Baby-Led Weaning A Developmental Perspective

Baby-led weaning.  Every parent has experienced the scenario. Seated comfortably at dinner with their six-month old baby in his high chair, a mother and father look over to see the face of an infant who wants nothing to do with his puréed carrots. He wants only one thing: their grilled chicken and steamed green beans. So, what’s a parent to do? The infant is at an age when pediatricians say that parents can start to offer smooth, blended (puréed) foods as a way to introduce different flavors. Yet some parents feel that, if their infant shows interest in solid foods, he or she must be ready for those foods.

baby-led weaning

Does your baby show interest in a new food?

Baby-led weaning (BLW) is an infant-driven feeding approach in which the parent offers the infant any food in which he or she shows interest. This could include, but is certainly not limited to, raw apples, french fries, potato chips, fish sticks, pieces of grilled chicken, and carrot sticks. Many parents report success with BLW, though studies have demonstrated an increased risk of choking using this approach. But why?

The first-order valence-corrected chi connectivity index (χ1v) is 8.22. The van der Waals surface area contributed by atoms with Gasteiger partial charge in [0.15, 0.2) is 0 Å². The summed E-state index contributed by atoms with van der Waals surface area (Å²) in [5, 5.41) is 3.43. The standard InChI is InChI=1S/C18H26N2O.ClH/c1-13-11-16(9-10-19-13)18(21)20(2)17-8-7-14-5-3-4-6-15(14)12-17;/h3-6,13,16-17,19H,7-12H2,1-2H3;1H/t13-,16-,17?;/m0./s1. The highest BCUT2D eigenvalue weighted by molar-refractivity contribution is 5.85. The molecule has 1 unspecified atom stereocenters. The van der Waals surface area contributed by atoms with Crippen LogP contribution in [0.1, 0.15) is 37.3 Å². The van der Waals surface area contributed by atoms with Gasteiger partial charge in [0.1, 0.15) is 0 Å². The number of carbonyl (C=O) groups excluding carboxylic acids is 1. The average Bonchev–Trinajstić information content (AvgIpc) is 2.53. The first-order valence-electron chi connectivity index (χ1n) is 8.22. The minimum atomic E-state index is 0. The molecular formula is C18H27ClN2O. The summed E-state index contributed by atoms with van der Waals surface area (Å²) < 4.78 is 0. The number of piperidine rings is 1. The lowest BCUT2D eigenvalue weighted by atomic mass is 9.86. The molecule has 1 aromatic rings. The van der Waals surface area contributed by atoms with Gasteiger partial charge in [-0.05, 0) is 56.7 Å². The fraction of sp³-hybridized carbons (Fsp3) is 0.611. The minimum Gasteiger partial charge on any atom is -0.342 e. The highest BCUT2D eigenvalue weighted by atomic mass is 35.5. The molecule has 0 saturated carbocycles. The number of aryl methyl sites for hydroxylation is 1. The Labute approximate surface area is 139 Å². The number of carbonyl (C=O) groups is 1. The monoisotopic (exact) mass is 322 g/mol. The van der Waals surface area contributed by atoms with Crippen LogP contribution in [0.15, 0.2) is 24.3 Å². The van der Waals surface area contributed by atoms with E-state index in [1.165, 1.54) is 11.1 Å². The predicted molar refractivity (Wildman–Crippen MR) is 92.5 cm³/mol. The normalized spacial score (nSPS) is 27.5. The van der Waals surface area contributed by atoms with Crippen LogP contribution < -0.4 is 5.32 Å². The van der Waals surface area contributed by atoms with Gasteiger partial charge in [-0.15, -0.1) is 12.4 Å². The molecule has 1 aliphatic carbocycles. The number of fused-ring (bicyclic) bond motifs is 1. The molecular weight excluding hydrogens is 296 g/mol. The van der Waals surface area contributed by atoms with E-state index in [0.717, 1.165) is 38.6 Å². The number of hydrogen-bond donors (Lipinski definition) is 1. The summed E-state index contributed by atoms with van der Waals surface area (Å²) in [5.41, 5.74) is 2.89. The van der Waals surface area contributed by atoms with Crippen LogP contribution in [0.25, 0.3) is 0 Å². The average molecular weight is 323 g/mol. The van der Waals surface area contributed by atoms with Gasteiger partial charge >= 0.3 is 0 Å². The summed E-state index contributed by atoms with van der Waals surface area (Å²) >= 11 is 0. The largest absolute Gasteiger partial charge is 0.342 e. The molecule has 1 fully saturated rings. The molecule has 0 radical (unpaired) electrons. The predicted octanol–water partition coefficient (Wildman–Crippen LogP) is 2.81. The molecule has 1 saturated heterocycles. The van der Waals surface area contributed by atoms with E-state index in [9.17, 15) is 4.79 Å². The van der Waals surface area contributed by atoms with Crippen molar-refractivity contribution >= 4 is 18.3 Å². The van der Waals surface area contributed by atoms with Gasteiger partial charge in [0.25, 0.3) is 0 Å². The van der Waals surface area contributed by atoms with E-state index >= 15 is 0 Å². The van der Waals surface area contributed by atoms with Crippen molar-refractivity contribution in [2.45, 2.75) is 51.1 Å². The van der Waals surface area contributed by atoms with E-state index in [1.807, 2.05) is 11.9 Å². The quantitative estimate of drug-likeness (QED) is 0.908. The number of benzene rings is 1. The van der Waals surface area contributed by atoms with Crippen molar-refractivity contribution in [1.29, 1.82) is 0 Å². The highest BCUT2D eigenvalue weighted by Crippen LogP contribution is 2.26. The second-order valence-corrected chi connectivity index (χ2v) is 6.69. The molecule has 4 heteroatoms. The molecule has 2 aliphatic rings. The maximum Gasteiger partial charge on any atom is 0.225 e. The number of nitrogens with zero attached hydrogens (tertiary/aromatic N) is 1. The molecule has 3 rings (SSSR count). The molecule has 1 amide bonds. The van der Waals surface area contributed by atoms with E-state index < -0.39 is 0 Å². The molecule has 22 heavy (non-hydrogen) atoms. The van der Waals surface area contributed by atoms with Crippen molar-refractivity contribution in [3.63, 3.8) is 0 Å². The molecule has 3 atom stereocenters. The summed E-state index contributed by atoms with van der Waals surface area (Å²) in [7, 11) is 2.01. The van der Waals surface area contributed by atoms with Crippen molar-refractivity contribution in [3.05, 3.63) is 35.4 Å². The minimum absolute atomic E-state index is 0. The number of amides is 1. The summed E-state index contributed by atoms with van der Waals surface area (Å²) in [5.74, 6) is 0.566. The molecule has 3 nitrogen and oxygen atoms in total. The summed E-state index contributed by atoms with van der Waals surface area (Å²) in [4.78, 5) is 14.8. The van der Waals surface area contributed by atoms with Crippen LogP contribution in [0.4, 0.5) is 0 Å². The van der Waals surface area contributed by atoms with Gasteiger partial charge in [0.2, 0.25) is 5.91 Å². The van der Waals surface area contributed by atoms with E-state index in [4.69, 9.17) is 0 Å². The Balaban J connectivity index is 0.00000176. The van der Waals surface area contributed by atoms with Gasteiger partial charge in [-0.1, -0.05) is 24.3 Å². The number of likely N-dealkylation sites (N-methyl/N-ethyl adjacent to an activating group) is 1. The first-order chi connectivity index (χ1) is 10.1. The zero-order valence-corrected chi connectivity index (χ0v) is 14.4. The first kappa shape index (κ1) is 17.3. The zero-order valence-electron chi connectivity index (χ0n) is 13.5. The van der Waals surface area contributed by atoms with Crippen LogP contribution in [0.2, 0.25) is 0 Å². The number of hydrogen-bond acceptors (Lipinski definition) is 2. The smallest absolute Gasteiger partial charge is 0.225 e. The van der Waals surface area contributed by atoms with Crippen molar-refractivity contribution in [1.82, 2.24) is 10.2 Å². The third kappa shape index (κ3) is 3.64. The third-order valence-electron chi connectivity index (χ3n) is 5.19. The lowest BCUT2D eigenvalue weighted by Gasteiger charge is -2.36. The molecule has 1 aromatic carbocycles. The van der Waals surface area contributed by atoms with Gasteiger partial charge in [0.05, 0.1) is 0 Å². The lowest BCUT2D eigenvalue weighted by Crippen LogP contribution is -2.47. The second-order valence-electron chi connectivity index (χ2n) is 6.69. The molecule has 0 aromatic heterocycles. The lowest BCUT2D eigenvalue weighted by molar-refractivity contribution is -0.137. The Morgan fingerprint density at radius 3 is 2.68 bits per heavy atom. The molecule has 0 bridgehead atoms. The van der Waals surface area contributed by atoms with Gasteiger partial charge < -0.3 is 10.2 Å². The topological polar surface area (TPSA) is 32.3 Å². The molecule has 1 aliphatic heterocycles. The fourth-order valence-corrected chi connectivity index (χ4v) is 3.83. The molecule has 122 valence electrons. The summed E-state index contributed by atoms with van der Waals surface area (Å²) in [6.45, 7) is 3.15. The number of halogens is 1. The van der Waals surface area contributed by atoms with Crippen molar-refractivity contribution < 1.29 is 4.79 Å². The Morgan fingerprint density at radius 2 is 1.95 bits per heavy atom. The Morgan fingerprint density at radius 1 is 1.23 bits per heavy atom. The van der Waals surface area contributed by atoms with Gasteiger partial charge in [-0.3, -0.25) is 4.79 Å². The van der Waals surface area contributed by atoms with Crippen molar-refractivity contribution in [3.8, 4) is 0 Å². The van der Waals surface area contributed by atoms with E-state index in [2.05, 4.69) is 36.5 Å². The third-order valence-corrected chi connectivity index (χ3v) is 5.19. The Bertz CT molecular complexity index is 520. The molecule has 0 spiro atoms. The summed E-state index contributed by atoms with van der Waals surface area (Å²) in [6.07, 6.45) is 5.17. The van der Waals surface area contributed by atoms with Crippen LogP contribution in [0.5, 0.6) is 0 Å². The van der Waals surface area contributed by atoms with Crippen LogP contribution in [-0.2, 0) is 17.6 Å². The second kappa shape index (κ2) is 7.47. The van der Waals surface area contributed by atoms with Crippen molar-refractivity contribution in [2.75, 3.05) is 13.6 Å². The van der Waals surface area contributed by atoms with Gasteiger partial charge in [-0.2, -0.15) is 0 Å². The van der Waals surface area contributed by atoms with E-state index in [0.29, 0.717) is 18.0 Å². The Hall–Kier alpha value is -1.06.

Each parent has to decide what works best for their child. (Parenting seems to be an endless series of decisions, does it not?) As with all decisions in parenting – bottle vs. breast, pacifier vs. no pacifier, co-sleeping vs. separate crib, Baby- Led Weaning vs. progressive textures – it’s important to have the facts. Once we have the facts, we as parents can make educated decisions about what’s best for our family and our little ones.

When deciding if BLW is right for your infant, there are many points about normal development that are important to consider. A large number of developmental factors play a role in an infant’s feeding progression. These include: vision (the infant’s ability to see the food), sensory input (the infant’s ability to distinguish different colors, tastes, smells, and textures of various foods), trunk control (the infant’s ability to sit up and support himself, promoting a safe, upright position for eating solid foods), and fine motor skills (the infant’s ability to hold a piece of food in his hand and bring it to his mouth).

While  all of these are important, some of the most critical developmental milestones to be aware of when considering BLW are those associated with the progression of oral motor functions. In order to safely chew and swallow foods, a person’s oral motor skills must be refined about to be able to 1) keep the food in his mouth, 2) move the food forward and backward, as well as side to side using his tongue, 3) chew the foods in a rotary pattern (this is a circular chewing pattern, like a cow chewing cud, not just munching or smashing the foods against the roof of the mouth), and 4) be able to purposely move the food backward in the mouth using the tongue.